History of Pomquet
The name Pomquet, also historically spelled Pomquette, is derived from the Mi'kmaq word "popumkek" or "pogumkek" likely meaning "sandy beach", "a good place to land", or "a sand beach with bushes growing on it". All of these are in reference to Pomquet Beach. The name "Pomquet" pays homage to the first inhabitants of the area – the Mi'kmaq.
It is not known when the first native people arrived in the Pomquet area. Mi'kmaq artifacts have been found in several locations along the shores of Pomquet Harbour, and Acadian oral history suggests that at least two burial grounds were present, one in Pomquet Point and the other in Monk's Head, at the site of the first chapel in Pomquet.
Pomquet was first settled by Acadians in 1773. These Acadians were exiles from St. Malo, France. They arranged passage to Nova Scotia with merchants from the nearby Isle of Jersey, a British possession. The families likely initially arrived in the Acadian community of Arichat, Cape Breton and then traveled to Tracadie and Havre Boucher, before moving westward along the coastline to Pomquet Harbour.
The first non-Mi'kmaq families to arrive and settle on the shores of Pomquet Harbour were named Broussard, Duon (now Deon, D'Eon and DeYoung), Doiron, and Vincent (all Acadians) and Louis Lamarre, a Frenchman. When they arrived, 23 Mi'kmaq families were living in the area. In 1789, these five families were issued land grants along Pomquet Harbour and Taylor Creek (located near the present community hall) by the Nova Scotia government.
These families were joined between 1785 and 1794 by another group of exiled Acadians who had made their way from St. Malo and were likely related to the first group of settlers by marriage. These families were named Brosard (Broussard), Landry, Boudrot (now Boudreau), Melançon (now Melanson), Rosia (now Rogers), and Daigle, and accompanied by Louis Morell of Quebec. Another 16 land grants were issued in 1793 to the original settlers and to those following them.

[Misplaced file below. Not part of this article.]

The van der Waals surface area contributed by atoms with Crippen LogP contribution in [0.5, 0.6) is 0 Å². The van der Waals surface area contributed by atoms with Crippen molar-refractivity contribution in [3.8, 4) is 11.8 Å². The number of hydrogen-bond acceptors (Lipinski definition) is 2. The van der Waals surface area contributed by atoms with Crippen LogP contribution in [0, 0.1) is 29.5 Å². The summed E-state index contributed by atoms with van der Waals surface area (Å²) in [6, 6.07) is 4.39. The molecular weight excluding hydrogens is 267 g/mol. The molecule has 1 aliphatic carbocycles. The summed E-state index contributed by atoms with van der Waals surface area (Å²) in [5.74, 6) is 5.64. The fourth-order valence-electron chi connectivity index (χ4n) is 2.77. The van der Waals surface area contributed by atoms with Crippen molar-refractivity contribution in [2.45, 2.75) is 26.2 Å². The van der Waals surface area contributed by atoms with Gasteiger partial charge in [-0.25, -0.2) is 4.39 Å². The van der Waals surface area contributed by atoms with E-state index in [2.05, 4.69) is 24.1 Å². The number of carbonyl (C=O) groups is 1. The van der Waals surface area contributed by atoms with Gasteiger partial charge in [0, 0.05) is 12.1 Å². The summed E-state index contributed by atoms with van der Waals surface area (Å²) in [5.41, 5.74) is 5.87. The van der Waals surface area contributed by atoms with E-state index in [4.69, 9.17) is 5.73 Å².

In 1817, two soldiers (likely originally from Belgium), captured by the British during the Napoleonic Wars and imprisoned on George's Island in Halifax Harbour made their way to Pomquet. They were Jean-Baptiste Reny-Rombaud or Reny-Rimbeau (now Rennie) and Jean-Baptiste Vendome (now Venedam). Settlers that arrived later in the 19th century included Philipart (likely French), DeKrauz (now Cross) from St.Pierre-Miquelon, Toupais (likely French), Drouillet (origin unknown), Wolfe (from Chezzetcook), Benoit (from Tracadie), and Deslauriers (originally Jacquet from Quebec and now Delorey) from Tracadie.
The early settlers were self-sufficient, and initially survived mainly by fishing. They fished flatfish (flounder), eel, and smelts from Pomquet Harbour, trout and salmon from Pomquet River, and mackerel and lobsters from St. George’s Bay.
After a few years, the settlers began clearing the land for growing crops and raising livestock.
From the initial arrival by Acadians, the settlement of Pomquet was linked to the Acadian communities of Arichat and Cheticamp in Cape Breton, economically, culturally, religiously, and by familial connections. The first Acadian and French settlers in Pomquet were mostly Roman Catholic and shortly after their arrival, were served by the Roman Catholic Church.
For the first few years after their arrival, the goal of the Acadian settlers was survival, establishing a claim to the land, and then clearing the land for farming. They were aided to a great extent by the Mi'kmaq and their knowledge of and respected connection to the land.